Stocks notched their first gain of the week Thursday after Spain announced severe budget cuts intended to convince the world that it can meet deficit-reduction targets.
It was the best day for the U.S. market since Sept. 13, when Federal Reserve Chairman Ben Bernanke announced further steps by the central bank to speed the economic recovery.
Stocks were also helped by speculation that the central bank of China will act soon to help the world's No. 2 economy.
The Dow Jones industrial average climbed 72.46 points, or 0.5 percent, to close at 13,485.97. It was the Dow's first gain in five trading sessions. The average was up as much as 109 points after the Spain announcement.
The Nasdaq and S&P were helped by a jump in Apple stock, reversing three days of declines. Apple gained $16.14, or 2.4 percent, to $681.32 despite an analyst's report reducing estimates for shipments of iPhones later this year.
As fear grew that Spain will need an international bailout, the finance minister said a draft budget for 2013 cuts overall spending by €40 billion, or about $51 billion. He said cuts for ministries would average almost 9 percent.
The cuts are meant to show world investors and other countries that Spain can meet fiscal targets. The budget unveiling, shortly before noon EDT, lifted the U.S. stock market from what had been only modest gains.
"That's the only major thing that's happened," said Dan Greenhaus, chief global strategist for the brokerage BTIG. "It's an excuse to rally the stock market."
Technology stocks and energy companies made the biggest gains. Utility stocks, which tend to do well when investors are fearful, were the only industry group in the S&P to fall.
The market gains started earlier, in Asia, helped by expectations that the People's Bank of China will act soon. China's biggest steelmaker said Thursday it has shut down a mill in Shanghai, a sign of weakening growth.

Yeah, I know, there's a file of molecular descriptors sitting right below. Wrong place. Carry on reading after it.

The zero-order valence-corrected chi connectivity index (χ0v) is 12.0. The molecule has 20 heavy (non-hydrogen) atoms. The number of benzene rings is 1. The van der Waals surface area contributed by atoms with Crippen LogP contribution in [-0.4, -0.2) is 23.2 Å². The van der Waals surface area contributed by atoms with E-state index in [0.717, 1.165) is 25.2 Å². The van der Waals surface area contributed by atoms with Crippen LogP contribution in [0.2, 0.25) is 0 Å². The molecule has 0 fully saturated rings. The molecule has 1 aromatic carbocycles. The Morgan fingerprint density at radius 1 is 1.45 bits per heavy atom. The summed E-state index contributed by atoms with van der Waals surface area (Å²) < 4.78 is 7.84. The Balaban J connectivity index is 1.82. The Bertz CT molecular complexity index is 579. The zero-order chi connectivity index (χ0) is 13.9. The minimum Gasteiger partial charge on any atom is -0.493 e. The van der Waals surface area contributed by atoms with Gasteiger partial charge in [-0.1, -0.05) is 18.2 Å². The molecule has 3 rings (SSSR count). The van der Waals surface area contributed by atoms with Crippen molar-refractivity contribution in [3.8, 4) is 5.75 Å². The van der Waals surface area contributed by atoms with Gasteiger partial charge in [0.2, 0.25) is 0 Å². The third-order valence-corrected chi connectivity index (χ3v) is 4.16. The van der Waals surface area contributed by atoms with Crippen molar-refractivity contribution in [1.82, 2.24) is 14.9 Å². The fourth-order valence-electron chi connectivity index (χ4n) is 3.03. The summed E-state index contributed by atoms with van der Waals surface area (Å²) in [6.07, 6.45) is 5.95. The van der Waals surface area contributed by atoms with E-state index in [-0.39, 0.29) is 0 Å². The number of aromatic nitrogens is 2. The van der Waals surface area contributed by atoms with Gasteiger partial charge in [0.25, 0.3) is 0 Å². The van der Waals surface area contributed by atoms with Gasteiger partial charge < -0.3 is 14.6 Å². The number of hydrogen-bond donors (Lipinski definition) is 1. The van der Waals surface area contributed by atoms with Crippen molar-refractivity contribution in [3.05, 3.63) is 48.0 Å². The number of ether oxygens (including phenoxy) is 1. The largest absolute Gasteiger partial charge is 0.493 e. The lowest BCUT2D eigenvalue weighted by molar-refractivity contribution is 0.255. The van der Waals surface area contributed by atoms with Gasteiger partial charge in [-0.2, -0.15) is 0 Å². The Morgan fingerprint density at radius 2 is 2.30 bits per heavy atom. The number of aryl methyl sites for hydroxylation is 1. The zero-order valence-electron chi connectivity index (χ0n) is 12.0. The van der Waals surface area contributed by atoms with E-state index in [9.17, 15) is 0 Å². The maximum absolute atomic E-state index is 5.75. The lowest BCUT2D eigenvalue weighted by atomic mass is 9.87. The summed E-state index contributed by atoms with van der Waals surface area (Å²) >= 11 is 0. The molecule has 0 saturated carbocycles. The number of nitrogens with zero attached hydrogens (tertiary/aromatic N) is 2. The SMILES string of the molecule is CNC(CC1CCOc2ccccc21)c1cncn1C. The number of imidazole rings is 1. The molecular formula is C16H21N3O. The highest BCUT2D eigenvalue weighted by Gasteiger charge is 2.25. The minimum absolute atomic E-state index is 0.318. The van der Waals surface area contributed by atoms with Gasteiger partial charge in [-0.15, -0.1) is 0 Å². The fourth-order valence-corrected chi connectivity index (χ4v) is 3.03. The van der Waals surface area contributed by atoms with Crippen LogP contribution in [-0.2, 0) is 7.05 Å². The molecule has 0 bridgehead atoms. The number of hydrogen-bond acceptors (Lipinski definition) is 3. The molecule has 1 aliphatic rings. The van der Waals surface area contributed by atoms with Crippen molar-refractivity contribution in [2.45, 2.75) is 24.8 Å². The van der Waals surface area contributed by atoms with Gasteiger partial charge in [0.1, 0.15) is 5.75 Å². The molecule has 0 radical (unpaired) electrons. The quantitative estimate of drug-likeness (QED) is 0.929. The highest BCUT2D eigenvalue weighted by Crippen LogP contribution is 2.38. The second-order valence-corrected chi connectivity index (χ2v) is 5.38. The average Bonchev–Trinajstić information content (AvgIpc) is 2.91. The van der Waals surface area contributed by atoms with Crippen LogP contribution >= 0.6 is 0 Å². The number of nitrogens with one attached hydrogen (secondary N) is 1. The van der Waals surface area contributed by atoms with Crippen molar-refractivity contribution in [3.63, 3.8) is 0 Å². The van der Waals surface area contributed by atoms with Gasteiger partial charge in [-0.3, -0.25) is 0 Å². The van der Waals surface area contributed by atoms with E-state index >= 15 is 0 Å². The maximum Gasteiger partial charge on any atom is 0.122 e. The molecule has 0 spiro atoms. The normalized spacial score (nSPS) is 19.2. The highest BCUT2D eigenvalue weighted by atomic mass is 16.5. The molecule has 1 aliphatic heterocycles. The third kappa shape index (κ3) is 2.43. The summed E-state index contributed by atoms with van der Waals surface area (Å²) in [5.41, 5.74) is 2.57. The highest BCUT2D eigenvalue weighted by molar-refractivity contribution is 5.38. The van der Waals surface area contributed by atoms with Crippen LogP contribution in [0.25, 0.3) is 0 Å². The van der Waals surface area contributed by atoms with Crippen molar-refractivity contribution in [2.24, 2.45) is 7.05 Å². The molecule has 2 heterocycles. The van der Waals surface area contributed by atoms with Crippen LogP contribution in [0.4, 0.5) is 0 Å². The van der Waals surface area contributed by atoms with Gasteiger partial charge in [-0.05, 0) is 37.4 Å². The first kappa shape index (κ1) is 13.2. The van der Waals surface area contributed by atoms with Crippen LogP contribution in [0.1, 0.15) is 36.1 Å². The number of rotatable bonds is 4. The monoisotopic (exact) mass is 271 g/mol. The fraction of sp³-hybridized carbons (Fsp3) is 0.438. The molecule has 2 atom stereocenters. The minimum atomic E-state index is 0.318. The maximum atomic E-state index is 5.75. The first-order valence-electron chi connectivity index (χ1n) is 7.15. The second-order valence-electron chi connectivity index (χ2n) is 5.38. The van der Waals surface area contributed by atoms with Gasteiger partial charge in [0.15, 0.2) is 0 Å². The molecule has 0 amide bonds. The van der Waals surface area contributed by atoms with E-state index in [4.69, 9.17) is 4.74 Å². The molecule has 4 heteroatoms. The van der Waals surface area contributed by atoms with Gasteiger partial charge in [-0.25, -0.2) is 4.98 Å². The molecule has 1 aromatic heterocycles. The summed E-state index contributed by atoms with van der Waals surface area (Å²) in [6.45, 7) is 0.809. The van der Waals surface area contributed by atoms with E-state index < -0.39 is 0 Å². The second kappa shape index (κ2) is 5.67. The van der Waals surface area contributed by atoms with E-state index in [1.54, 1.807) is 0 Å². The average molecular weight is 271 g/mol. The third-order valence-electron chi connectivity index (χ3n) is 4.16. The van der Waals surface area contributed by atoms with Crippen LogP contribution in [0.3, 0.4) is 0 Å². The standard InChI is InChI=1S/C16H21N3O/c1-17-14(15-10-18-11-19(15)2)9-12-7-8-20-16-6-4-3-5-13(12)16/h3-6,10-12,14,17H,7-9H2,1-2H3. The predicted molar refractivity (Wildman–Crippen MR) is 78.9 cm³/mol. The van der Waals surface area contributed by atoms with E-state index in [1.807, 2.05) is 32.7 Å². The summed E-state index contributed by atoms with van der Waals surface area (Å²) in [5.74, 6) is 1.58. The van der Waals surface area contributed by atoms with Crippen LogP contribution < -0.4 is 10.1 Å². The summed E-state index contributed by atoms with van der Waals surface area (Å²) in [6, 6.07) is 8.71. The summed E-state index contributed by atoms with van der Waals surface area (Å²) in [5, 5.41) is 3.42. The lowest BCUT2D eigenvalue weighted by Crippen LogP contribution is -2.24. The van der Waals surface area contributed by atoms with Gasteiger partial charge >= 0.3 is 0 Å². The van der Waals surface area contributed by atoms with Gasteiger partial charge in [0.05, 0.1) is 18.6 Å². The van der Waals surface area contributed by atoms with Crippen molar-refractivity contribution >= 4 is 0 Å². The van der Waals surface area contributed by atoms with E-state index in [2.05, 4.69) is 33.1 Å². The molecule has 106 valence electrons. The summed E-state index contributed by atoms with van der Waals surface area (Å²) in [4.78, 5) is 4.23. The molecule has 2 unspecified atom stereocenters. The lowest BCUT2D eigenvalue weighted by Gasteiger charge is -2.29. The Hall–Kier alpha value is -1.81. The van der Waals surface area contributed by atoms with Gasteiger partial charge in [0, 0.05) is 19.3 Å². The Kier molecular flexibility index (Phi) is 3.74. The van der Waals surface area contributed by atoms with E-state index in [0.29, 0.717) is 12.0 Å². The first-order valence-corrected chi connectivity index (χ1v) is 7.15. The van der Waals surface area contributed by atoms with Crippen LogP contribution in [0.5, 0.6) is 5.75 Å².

In the United States, investors grappled Thursday with mixed economic data:
— The economy grew at an annual rate of 1.3 percent from April through June, the government said, slower than the previous estimate of 1.7 percent and not nearly fast enough to reduce unemployment.
— Demand for long-lasting manufactured goods plunged in August by the most since January 2009. That was mostly because of a huge drop in commercial aircraft orders, which are volatile. Orders that reflect business investment rose solidly.
— The number of Americans seeking unemployment benefits fell 26,000 last week to 359,000, the lowest figure in nine weeks. A figure consistently below 375,000 is generally enough to lower the unemployment rate.
— The number of Americans who signed contracts to buy previously occupied homes fell in August from a two-year high in July. The National Association of Realtors' sales index is still 10 percent higher than it was a year ago.
Borrowing costs for financially troubled Spain and Italy also edged down, a positive sign.
In the U.S., demand for government bonds fell, generally an indication that investors are more willing to embrace risk. The yield on the 10-year note, which moves opposite the price, rose 0.03 percentage point to 1.65 percent.
The price of crude oil rose $1.87 to $91.85 per barrel as concerns mounted about a potential military confrontation over Iran's nuclear program. Oil had dropped $9 a barrel in two weeks.
Israeli Prime Minister Benjamin Netanyahu warned at the United Nations that Iran will have enough enriched uranium to make a nuclear bomb by next summer and urged the world to draw a "red line" to stop it.
Among other U.S. companies making moves:
— Discover Financial Services rose $2.69, or 7.3 percent, to $39.71. It reported a slight earnings decline in its latest quarter but beat Wall Street expectations. It also said credit card use increased and more customers paid off cards on time.
— GE hit a four-year high after the company told analysts it expects industrial revenue to rise about 10 percent this year. GE gained 63 cents, or 2.9 percent, to $22.73 in afternoon trading. They rose as high as $22.86.